HPC software provider Univa recently announced project Tortuga, a fully open source project that’s also upstream for the company’s commercial offering, Navops Launch. For this episode of The New Stack Makers podcast, Alex Williams, the founder of the New Stack, sat down with Robert Lalonde vice president and general manager of Univa to talk about the Project Tortuga at the Linux Foundation‘s Open Source Leadership Conference in Sonoma, California.
Tortuga is a general purpose cluster-and cloud-management framework that automates the deployment of clusters in local on-premise, cloud and hybrid-cloud configurations through repeatable templates. Lalonde said that Univa had been working on this project for many years. The company was an early player of the cloud game in the HPC space. Univa spun up the first HPC cluster on Amazon Web Services a decade ago. He said that over time, the market evolved to the point where we now see a great deal of interest in hybrid cloud, cloud bursting and independent HPC cloud.
When asked by Williams, Lalonde explained what cloud bursting meant for the company. He said that bursting is taking your on-premise cluster and looking at the peaks and moving those peaks to the cloud. This moving of peaks to the cloud is called bursting. This way organizations can utilize resources, meet peak utilization needs, and save money.
Talking about how project Tortuga fits into the picture, he said they took the work they did on a project called Unicloud and open sourced it as project Tortuga. It’s hosted on GitHub under a permissive Apache license.
Tortuga provides provisioning capabilities to organizations. They can take an on-prem cluster, spin up those nodes in the cloud and get the cloud instances they would need. What Tortuga does is provision the node. Users can bring their own stack that meets the need of on-prem cluster, which can be configured by Tortuga.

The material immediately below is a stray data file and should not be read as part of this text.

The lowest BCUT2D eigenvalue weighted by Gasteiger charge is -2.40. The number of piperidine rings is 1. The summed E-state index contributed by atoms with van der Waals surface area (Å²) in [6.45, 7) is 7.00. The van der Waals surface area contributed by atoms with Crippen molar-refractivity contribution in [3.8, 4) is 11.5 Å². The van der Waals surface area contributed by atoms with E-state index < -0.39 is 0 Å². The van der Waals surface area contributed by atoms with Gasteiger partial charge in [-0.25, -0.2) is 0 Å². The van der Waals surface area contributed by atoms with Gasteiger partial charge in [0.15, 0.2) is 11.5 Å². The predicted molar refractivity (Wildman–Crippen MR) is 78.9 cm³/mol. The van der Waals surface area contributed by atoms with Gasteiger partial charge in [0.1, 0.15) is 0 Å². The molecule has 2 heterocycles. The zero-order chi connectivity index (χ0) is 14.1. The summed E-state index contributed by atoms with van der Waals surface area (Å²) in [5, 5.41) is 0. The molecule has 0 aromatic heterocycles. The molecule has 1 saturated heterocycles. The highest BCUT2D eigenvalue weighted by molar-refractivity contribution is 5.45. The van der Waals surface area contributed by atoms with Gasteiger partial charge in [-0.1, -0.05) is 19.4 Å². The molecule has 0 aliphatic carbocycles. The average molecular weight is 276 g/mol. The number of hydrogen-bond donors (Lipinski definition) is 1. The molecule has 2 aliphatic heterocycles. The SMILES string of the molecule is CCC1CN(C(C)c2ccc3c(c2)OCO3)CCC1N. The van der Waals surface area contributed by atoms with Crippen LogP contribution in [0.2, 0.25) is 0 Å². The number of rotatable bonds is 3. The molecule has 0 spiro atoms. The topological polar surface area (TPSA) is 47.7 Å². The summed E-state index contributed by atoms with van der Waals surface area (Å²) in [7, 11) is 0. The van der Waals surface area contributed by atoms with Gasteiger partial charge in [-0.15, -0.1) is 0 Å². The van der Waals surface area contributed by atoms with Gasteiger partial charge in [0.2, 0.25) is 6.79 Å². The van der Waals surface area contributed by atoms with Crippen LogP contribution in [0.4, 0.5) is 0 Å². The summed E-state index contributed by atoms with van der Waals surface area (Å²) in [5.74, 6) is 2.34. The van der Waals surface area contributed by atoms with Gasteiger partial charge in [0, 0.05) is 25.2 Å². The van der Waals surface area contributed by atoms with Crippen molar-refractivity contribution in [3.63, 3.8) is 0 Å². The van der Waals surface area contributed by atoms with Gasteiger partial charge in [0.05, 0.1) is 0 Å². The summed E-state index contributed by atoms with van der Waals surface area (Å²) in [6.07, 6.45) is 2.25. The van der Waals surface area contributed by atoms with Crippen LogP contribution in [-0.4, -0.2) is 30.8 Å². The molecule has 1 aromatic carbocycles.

We live in the age of multicloud and Tortuga fully supports multicloud. A user can burst into multicloud; they can spin it up in AWS or Azure at the same time.
On top of that, Tortuga also has a policy engine so it knows when the on-prem cluster gets too busy, it automatically creates those instances in the cloud. Once the on-prem cluster moves back to the less busy state, Tortuga turns those nodes off automatically.
Data architectures an application infrastructures are starting to intersect. How will HPC workloads be used on cloud services? That’s the question that we’ll be following as the Kubernetes community develops new use cases.
In This Edition :
- 2:09: What Tortuga is and the technology behind it.
- 6:27: The underlying technology that is project Tortuga.
- 8:28: Tortuga as a general purpose technology.
- 10:28: The evolution of Tortuga.
- 12:41: What’s the genesis of that policy engine?
- 13:37: The workflow operations providing that framework.
Univa sponsored this podcast.